Recently a new study was published on BioLogos.org by Deborah Haarsma about how strongly religious americans believe there isn’t a conflict with science and faith. Many americans were polled for this study and the findings are intriguing and clearly point to.
A new Pew Research poll released yesterday yields some fascinating insights into the perceived conflict between science and religion. The poll confirms previous findings that a majority of Americans (59%) think science and religion are “often in conflict.” However, this poll also asked respondents if science conflicts with their own religious beliefs. This yielded a very different answer – only 30%! Furthermore, non-religious people are much more likely to say that science and religion are generally in conflict compared to highly religious Americans (76% vs. 50%).
In other words, people who aren’t religious themselves, who likely have little everyday contact with religious people, see the most conflict between science and religion.
The article goes onto state the following:
Yet Evangelical Protestants remain opposed to consensus science about origins at much higher levels than any other group. This presents a puzzle. How can many Evangelicals see science in general in a positive light, yet reject the findings of modern science about evolution and the age of the Earth? The new survey may give the key—a distinction between science and religion in general, and science and one’s own beliefs. In our experience at BioLogos, we see many evangelical Christians who love science in general, yet believe that young earth creationism is supported by scientific evidence and that evolution is merely an atheistic idea without any scientific basis. Evangelicals, according to the Pew poll, are the most likely group (by far) to think that scientists are “divided” about the science of evolution and the age of the universe. So it’s not that Evangelicals reject science, but they perceive mainstream origins science as far less “settled” (or even “scientific”) than other types of science.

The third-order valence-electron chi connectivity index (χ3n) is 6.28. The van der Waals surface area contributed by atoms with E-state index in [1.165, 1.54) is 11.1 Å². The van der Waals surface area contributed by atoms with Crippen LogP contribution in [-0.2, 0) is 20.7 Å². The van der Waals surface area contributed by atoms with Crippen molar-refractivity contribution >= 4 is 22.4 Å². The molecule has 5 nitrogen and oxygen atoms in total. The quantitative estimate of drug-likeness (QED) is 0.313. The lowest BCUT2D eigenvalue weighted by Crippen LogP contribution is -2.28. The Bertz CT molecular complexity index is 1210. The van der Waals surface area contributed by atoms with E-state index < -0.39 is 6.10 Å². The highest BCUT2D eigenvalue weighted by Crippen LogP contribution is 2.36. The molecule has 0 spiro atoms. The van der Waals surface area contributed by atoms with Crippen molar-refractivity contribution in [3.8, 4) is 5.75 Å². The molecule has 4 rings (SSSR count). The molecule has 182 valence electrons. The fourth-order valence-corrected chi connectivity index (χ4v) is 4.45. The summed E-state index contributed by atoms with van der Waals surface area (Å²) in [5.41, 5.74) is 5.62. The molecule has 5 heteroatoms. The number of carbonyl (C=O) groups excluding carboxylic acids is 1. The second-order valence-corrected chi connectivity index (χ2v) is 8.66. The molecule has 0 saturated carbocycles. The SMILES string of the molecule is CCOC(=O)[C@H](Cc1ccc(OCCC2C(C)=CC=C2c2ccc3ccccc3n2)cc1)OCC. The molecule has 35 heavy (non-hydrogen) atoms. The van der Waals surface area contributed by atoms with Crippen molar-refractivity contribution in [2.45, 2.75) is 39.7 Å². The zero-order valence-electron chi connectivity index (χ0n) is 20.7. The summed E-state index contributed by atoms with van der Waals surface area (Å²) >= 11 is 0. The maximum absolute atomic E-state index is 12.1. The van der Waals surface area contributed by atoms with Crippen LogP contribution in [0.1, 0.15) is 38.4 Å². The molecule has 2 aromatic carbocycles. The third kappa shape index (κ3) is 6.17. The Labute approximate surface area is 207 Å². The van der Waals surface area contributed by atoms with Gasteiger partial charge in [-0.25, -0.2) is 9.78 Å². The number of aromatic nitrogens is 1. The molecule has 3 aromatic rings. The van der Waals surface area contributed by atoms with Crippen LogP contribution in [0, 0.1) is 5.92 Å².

These numbers show that the task of BioLogos is not to convince Christians that science is an important way to discover truth about God’s world—most Christians already believe that. If they didn’t value science in this way, they wouldn’t care so much about this issue.
To that end, it is shocking to read that some Christians don’t have any issues with science and their faith yet others do. It is equally surprising to find that so many Christians do not view science in the same way since the bible is clear that God is clearly the creator. It would appear that as Christians we need to start doing research instead of just reading what the news provides. Most of the time they are biased reports and Christians need to be doing more digging into what the news stories we are given. We know that science gives us evidence of why our faith is real so there really shouldn’t be so many questionable theories floating around.
If Christians were able to see how God’s word reflects what God’s world is like Christians would be more confident in what they believe. Too often people from all beliefs seem to think that Christianity and science are mutually exclusive. However, it is science that provides evidence for God’s existence. There is a real marriage between faith and science and as Christians it is our duty to know what the evidence says.
To read the article in it’s entirety visit: https://biologos.org/blogs/deborah-haarsma-the-presidents-notebook/new-pew-poll-shows-that-strongly-religious-americans-see-less-conflict-with-science#sthash.i4pfqjuR.dpuf